- How can you improve areas that are lacking? – Are there actions you could have, should have, would have taken if you could do it all over again? What would you do differently? What would you do the same? And why do you believe it would improve? For example, if you had a goal to write two-thousand words a day on your novel but discover that your typing is too slow, what can you do to improve it? Should you learn to type, or should you dictate your book and let someone else get it documented?
- Is my deadline still realistic? – If upon review you realize you’re not going to reach your goal deadline at this pace, was the deadline realistic in the first place? Or if you set a goal to become a famous public speaker but cannot travel now due to health reasons, is the goal still for you? Can you adjust it to make it work? Maybe you start a YouTube channel or a podcast instead?
- Are you taking the appropriate steps to reach the goal? – As you track and measure your progress, note whether you are taking the steps you set up as planned, and if so, are they working and if not, can you adjust?
- Do you need more tools or help? – If you’re not progressing as planned, are you missing education, resources, tools, or something that can help you succeed? For example, if you plan to start a garden but you discover that it’s too hard on your body to do it, what can you change? Perhaps you can build a vertical garden instead? Maybe you can hire someone?
As you go through your process, note what actions are working and not working. Even if an effort produces results, ask yourself if you still want to do it anymore. Just because a task has positive results does not necessarily mean that you derive pleasure from it. It’s best to check in with how you feel about your daily life as you proceed to drive toward your goals monthly to make sure you’re on the right path.
Do Your Goals Still Align with Your Values and Life Plans?
Evaluate if your goal still aligns with your values, life plans, and vision. Does your current allow you to achieve your dreams for the future? All goals must align with your values, or you will not feel authentic as you pursue your life. It feels wrong to take action that isn’t aligned with your values. Plus, taking action that is not aligned with your life plans can take you away from your stated goals.
- Your Values Provide Guidance – Your values are the standards, ethics, morals, and principles that provide the foundation of your life. They guide you in the right way to act to impact problems. For example, if you value helping others, you’ll prioritize ensuring that the actions you take are helpful, whether it’s within your personal relationships or larger community.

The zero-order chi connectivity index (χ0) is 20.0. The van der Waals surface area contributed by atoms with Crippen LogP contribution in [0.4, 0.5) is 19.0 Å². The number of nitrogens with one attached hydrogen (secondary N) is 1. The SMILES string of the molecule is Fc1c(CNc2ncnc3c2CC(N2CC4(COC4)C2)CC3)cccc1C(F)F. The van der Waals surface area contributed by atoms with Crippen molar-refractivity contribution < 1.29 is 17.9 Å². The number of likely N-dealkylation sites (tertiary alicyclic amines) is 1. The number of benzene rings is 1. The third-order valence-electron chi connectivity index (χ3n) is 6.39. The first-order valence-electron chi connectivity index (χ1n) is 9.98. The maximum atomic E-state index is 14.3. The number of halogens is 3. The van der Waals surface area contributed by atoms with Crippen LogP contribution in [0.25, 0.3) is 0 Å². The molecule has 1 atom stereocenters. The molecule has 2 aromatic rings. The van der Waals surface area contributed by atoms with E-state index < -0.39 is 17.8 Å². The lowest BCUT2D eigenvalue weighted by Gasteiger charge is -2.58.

- Your Values Define Your Limits – Your values help you decide what you will and won’t do to achieve a goal. What you do comprises the physical and mental actions you take to achieve a result. For example, if you want to retire early and need to put away four-million dollars to do it, how you earn money will largely be determined by the limits of what you’re willing to do to achieve the result. One person may take tons of risks while another will not.
- Your Values Inform Your Actions – If you value community, you’re not going to treat people within your community badly by doing harmful things to them in pursuit of your goals. For example, suppose your goal is to own a multibillion-dollar corporation someday. In that case, you may believe you cannot do it without underpaying your labor which goes against your personal convictions. Therefore, due to this erroneous belief system, you may not do the things (actions, tasks, steps) needed to achieve the desired result.
- Your Actions Must Feel Authentic – To keep following an action plan, the activities required to achieve the aim must feel authentic. If you feel fake doing it, you will not keep doing it. This does not mean you should quit right away, though. For example, if you want to become a public speaker, you may feel strange at first or like a fake – this is not about that – this is about genuinely doing something incongruent with who you believe you are inside.
- Aligned Values Reduce Conflict – Whether internally or externally, matching your value system with your actions helps reduce conflict. As a result, you’ll experience improved relationships with others and yourself. Nothing is worse than being called on hypocrisy by your friends, family, and colleagues. By ensuring your actions and lifestyle align with your stated values, you can avoid that.